I said to a friend a few months ago, "I feel like my roots are exposed." I think that what I meant was more in the context of dentistry - I feel like lately everything affects me like that jolt of cold water over a sensitive tooth. But the idea stuck with me.
I remember growing carrots in the backyard as a small kid. My mom told me not to dig them up early, but I have no self restraint. Their frilly green tops were too tantalizing. I remember secretly digging a carrot up and marveling at how deep the root dug down. The thick orange part, but also the long stringy tap root desperately digging down for water (which was not that difficult in Florida...) And then I tried to dig that carrot back in and pretend like nothing happened.... didn't work.
I learned about roots in early elementary school. About how they draw water from the earth and supply plants and trees with vital nutrients. They provide the necessary structure and support system to allow plants and trees to grow upwards and reach towards the skies. Life giving, life sustaining support. I mean how unbelievable that a tree can grow so tall and withstand decades of weather?
I recently did Ancestry.com, to see where my genetic roots lie. I spent hours and days tracing my roots back as far as they would go to see what characters I share DNA with.
Teeth have roots, and I live in fear of the dentist saying the dreaded words "root canal." In fact I warned the dentist that if he ever had to say those words, he should do it from the other side of the room. The thought of feeling the nerve pain when they fill a cavity and hit the root gives me the heebie jeebies. I also spend a stupid amount of money keeping the roots of my hair concealed so no one knows my true color.
The idea of roots is that they're below the soil. Below the gum line. And they should be below the hair dye line. Protected, not exposed. Because exposure leads to withering, falling, pain, people knowing you're old. Roots ground us, feed us, support us, and yet at the same time are sensitive parts that we strive to keep protected at all times. We start out in life growing our roots deep and wide. Reaching out our roots searching for water and food that nourishes us and propels us through childhood; establishing a support system that launches us through childhood and beyond.
Lately it feels like someone is grabbing my roots and just laying them on the barren soil. Right out in the sun and rain and crowd of people walking by. Maybe that is what being a grownup is about. Two giant roots got yanked out of the ground and laid bare for the world to step on when I had my two daughters. Having children is like having a piece of your most treasured inner soul living outside of your body. My husband's brother died in a motorcycle accident five years ago, ripping up a whole handful of roots and laying them bare. Then my dad had a massive stroke a year later. I think in the last four years every root I have has moved above ground. Still clinging to the rocky terrain, still keeping me upright, but out there getting regularly jabbed by that evil hygienist hook.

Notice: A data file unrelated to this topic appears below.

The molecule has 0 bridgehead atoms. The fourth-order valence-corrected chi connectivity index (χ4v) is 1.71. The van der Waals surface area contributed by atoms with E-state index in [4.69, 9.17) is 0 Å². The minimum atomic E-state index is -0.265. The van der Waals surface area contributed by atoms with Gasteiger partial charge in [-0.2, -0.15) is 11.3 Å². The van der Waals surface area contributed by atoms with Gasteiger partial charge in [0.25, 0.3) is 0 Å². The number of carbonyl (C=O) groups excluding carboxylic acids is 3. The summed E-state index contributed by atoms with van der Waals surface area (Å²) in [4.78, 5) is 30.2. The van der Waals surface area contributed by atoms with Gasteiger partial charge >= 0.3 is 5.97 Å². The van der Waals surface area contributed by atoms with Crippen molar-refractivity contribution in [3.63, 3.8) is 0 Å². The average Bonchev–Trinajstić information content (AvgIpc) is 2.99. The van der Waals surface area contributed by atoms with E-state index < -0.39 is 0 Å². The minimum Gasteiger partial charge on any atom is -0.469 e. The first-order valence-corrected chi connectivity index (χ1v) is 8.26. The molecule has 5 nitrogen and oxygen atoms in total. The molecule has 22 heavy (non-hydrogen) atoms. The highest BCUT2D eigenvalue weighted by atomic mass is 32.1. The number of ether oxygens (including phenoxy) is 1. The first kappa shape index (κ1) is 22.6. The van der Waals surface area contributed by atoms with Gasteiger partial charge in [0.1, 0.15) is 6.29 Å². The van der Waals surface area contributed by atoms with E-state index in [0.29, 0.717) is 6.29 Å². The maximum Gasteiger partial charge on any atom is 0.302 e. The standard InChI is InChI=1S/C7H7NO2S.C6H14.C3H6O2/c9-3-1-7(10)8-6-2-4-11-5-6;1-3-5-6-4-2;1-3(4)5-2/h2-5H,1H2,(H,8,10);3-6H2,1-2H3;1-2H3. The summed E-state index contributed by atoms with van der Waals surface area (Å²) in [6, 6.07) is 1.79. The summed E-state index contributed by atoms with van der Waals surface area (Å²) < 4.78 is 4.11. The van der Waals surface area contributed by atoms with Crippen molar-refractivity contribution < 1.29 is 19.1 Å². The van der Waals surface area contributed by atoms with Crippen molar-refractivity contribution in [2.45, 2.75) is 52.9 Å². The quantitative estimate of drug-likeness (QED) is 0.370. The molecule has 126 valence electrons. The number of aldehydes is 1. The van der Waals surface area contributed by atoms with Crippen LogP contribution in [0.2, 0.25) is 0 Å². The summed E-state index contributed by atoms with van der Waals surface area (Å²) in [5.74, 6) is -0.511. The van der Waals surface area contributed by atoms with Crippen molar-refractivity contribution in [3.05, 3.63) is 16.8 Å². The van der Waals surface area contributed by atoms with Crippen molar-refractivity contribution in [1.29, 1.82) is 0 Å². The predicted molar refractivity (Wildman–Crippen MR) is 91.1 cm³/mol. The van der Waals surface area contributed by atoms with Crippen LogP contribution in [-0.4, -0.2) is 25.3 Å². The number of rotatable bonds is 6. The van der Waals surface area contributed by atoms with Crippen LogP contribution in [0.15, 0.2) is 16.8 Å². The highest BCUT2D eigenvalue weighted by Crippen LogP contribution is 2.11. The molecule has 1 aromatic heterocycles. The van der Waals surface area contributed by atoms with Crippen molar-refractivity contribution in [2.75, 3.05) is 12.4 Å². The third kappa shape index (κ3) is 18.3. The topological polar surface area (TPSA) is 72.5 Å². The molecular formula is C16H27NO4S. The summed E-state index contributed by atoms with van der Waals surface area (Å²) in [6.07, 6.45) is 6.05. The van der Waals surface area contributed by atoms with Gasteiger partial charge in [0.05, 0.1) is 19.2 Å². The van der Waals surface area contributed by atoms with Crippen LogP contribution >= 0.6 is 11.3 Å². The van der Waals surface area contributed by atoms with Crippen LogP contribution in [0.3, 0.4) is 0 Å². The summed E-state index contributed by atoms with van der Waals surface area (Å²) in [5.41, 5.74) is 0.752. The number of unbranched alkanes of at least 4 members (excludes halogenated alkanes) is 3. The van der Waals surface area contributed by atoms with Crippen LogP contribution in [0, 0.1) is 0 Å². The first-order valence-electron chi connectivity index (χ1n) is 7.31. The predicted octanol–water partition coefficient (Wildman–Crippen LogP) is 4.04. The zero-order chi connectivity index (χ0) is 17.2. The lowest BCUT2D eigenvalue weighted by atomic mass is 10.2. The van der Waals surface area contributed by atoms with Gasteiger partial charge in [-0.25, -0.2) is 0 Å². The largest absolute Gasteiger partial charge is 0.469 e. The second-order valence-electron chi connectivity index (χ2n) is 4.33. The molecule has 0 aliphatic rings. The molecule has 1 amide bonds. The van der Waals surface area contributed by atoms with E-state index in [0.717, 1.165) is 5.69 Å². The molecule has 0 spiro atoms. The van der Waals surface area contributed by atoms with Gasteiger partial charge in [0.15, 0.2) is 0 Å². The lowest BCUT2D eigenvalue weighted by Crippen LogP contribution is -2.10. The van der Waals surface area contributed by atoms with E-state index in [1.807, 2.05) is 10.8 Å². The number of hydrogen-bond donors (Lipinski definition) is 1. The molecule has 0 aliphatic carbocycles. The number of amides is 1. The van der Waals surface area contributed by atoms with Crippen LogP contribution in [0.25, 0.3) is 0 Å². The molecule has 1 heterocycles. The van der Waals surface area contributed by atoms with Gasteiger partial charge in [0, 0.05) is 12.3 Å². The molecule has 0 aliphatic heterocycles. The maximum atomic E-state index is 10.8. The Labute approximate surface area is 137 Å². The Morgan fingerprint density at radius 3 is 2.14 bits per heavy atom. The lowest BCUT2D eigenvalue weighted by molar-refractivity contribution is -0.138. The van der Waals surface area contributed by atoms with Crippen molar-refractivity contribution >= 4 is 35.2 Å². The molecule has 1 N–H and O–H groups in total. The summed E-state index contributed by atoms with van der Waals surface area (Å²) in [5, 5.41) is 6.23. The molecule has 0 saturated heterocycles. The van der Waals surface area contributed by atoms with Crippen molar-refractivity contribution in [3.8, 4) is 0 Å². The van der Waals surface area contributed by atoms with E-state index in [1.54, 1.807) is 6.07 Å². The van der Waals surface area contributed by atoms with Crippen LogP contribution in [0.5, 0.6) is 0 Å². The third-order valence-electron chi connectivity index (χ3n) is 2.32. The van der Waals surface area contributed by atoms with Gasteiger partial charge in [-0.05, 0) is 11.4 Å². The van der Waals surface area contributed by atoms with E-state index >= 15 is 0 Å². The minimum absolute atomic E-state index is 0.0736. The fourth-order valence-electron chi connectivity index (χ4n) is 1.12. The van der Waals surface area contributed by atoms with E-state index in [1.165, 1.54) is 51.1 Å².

And yet, the trees with their roots on top of the earth? They grow anyway. Their job is to turn carbon dioxide into oxygen. To make energy from sunlight. And despite laying their roots bare, they grow anyway.
I've never experienced grief like when my father was sick for almost four years and then died. Losing one of the two people that brought me onto this earth and made me who I am left a hole that instead of healing seems to expand. I'm very raw and it feels like the world is trampling on my roots. Zingers right and left. The strangest, most unexpected things bring on the tears. Arriving at the Tampa Airport where for all of my flying like a grownup life my dad would meet me at the terminal still makes my breath catch. Watching Jeopardy. Seeing the Tampa Bay Rays on TV and thinking of his face as he watched them. The memories are everywhere. Unavoidable and sneaky. And each time one pops up, it feels like someone steps on a root.
The terrain has been rocky and barren over the last five years. In addition to grief and sadness we have the usual dark comedy of life in the Northern Virginia suburbs with school problems, house problems, kids health issues, a house beset with mold, the death of a beloved pet. And cruelly enough the world around doesn't pause to give you a chance to remedy the problems, to get everyone back on their feet and marching in the correct direction.
In a strange twist of roles, I found that I'm not just the little girl anymore and I have my own support to give. To my grieving mother who lost her spouse of forty-six years. To my children, who lost their Granddaddy who always always loved to play with them even when that meant just laughing at their antics as he got worse. To my sister, who also lost her daddy. These are my bare roots. The pain is raw. The grief is immense and sometimes feels like it might eat you whole.
But it won't, because that isn't how this goes. It isn't a terrible life. We laugh. We keep putting one foot in front of the other. We travel. We get kittens. Like these trees, we grow anyway. We take our bare, exposed roots and find water. We cling to the earth and keep growing upward. We continue making energy from the sun. We might have some weathered branches, but if you look, there is life. These exposed roots of mine still provide strength, nourishment, and water to me, and to those close to me.
Despite the adverse conditions, despite the rocky desert clay, we grow. We survive. I know this is true. I have photographic evidence.